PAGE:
Incorporating AI ethics
MAY 18, 2022
Everyone in modern organizations will need to understand AI ethics
It was 2018 when we started working on our new statement of purpose for Pobuca. The very same year where we put our focus into becoming an AI-first company, dedicating almost 80% of our R&D budget solely to AI-related advancements.
We ended up with the following, a new statement of purpose that integrated our focus on the groundbreaking technology of AI:
“To unleash business workers’ creativity and offer to the society”
And when it comes to the public’s reception, the typical question that we kept receiving was the following:
Ok then, since you offer business automation, it makes sense to claim that you “unleash creativity in the workplace”. But how, do you “offer to the society”?
Well, one has to admit that we could see this coming, as “offering to the society” can be no more than an empty promise, especially in business…
Thankfully this is not the case for us, as a matter of fact, it is quite straightforward. In a nutshell, we simply decided to focus our efforts into building organizational awareness about AI ethics; and that we should all raise our ethical bars around it, more or less like the scientists that work in nuclear programs.
This is why we decided that, in order that we could better build it into our organizational culture, we should integrate our discussion of AI ethics within our mission, explaining how AI ethical risk management is a further extension of that purpose, a set of guardrails around what we are – or not – allowed to do in pursuit of our mission.
Why AI ethical risks are so important?
Many organizations have come around to seeing the business imperative of an AI ethical risk program. Countless news reports – from faulty and discriminatory facial recognition to privacy violations, to black-box algorithms with life-altering consequences – have put it on the agendas of boards, CEOs, and C-suite executives.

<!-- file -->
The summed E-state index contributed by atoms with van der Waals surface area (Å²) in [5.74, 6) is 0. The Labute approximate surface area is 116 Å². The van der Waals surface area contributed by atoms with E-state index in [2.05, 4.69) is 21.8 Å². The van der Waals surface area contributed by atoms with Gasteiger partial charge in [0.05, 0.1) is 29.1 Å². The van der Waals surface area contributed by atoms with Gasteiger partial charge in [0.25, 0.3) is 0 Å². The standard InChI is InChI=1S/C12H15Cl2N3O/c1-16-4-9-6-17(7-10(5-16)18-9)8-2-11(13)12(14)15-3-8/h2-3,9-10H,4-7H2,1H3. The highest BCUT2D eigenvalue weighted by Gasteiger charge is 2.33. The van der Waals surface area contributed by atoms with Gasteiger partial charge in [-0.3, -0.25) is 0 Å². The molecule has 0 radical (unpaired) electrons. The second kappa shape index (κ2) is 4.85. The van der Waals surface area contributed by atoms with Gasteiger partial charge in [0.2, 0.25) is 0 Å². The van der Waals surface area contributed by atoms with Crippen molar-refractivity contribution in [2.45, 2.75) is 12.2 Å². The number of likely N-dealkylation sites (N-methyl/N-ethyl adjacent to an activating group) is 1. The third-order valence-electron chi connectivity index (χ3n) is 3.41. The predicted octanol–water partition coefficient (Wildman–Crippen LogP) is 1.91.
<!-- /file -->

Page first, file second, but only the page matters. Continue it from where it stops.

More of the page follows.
Let’s check an example of AI risks, when marketing is becoming too personalized and intelligently automated, leading to unethical use of data that can include the use of targeted advertisements that may further harm vulnerable consumers. For example, if a consumer has grown a gambling addiction, using information gathered from personal data to market gambling-related products would be unethical. While targeted advertisements can be convenient for both businesses and consumers, marketers should make sure that they are not exploitative or harmful.
Another example is with Amazon’s AI-powered hiring software, and its inability to sufficiently mitigate the biases admirably led Amazon to pull the plug on the project rather than deploying something that could be harmful to job applicants and the brand alike.
AI ethics: a functional area or company-wide?
Addressing such AI ethics risks requires raising awareness on them across the entire organization. Especially for companies that use AI, this needs to be a top priority. According to research by Deloitte, over 50% of executives report “major” or “extreme” concern about the ethical and reputational risks of AI in their organization, given its current level of preparedness for identifying and mitigating those risks.
That means that building an AI ethical risk program that everyone buys in is necessary for deploying AI at all. Done well, raising awareness can both mitigate risks at the tactical level and lend itself to the successful implementation of a more general AI ethical risk program.
However, most the organizations understand the necessity of such a program, but often don’t know how to proceed.
My advice is to start with the basics: let’s say procurement. Procurement officers are one of the greatest -and most overlooked- sources of AI ethical risks. AI vendors sell into almost every department, but especially marketing, HR, and finance. If your marketing procurement officers don’t know how to ask the right questions to vet AI products then they may, for instance, import the risk of discriminating against sub-populations in customer engagement or service.
How to Build Awareness
To make sure your AI ethics value commitments aren’t seen as mere PR “fireworks” or a loose CSR promise, you could tie those commitments to solid ethical guardrails as “we will never sell your data to third parties” or “we will always anonymize data shared with third parties”.
If you have a well-crafted AI ethics statement, it will include those guardrails, which will serve in a dual role.
Initially, by conveying to your team what you’re set to do about the AI ethical risks.
And secondly, by making clear that this is not PR or something fuzzy; when values are articulated and communicated in a way that ties them to actions, those communications are credible and memorable.
Finally, not forget that creating this cross-organizational awareness well requires some serious, committed work and a consistent message that has to be adjusted to the specific concerns of each group, differentiating across the interests and responsibilities of the C-suite to those of product owners and designers, or the data scientists and engineers. Although there can be a single ethics truth that needs to be told, it has to be conveyed through different narratives across your organization.